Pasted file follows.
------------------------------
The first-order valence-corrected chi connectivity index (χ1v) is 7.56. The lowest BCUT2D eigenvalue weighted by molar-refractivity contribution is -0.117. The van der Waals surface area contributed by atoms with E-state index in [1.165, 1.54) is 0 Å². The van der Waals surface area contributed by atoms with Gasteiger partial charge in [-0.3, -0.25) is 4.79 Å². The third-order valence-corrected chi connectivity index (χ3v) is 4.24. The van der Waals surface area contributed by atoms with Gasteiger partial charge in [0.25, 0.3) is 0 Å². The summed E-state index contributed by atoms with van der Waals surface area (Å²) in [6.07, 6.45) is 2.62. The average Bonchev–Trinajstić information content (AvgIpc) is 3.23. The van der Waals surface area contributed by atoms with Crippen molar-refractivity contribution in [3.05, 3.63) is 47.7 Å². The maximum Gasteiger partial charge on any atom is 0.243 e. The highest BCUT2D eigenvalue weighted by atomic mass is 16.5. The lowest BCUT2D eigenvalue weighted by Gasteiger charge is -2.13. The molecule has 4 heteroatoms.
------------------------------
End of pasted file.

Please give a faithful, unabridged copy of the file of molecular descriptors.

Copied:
The first-order valence-corrected chi connectivity index (χ1v) is 7.56. The lowest BCUT2D eigenvalue weighted by molar-refractivity contribution is -0.117. The van der Waals surface area contributed by atoms with E-state index in [1.165, 1.54) is 0 Å². The van der Waals surface area contributed by atoms with Gasteiger partial charge in [-0.3, -0.25) is 4.79 Å². The third-order valence-corrected chi connectivity index (χ3v) is 4.24. The van der Waals surface area contributed by atoms with Gasteiger partial charge in [0.25, 0.3) is 0 Å². The summed E-state index contributed by atoms with van der Waals surface area (Å²) in [6.07, 6.45) is 2.62. The average Bonchev–Trinajstić information content (AvgIpc) is 3.23. The van der Waals surface area contributed by atoms with Crippen molar-refractivity contribution in [3.05, 3.63) is 47.7 Å². The maximum Gasteiger partial charge on any atom is 0.243 e. The highest BCUT2D eigenvalue weighted by atomic mass is 16.5. The lowest BCUT2D eigenvalue weighted by Gasteiger charge is -2.13. The molecule has 4 heteroatoms.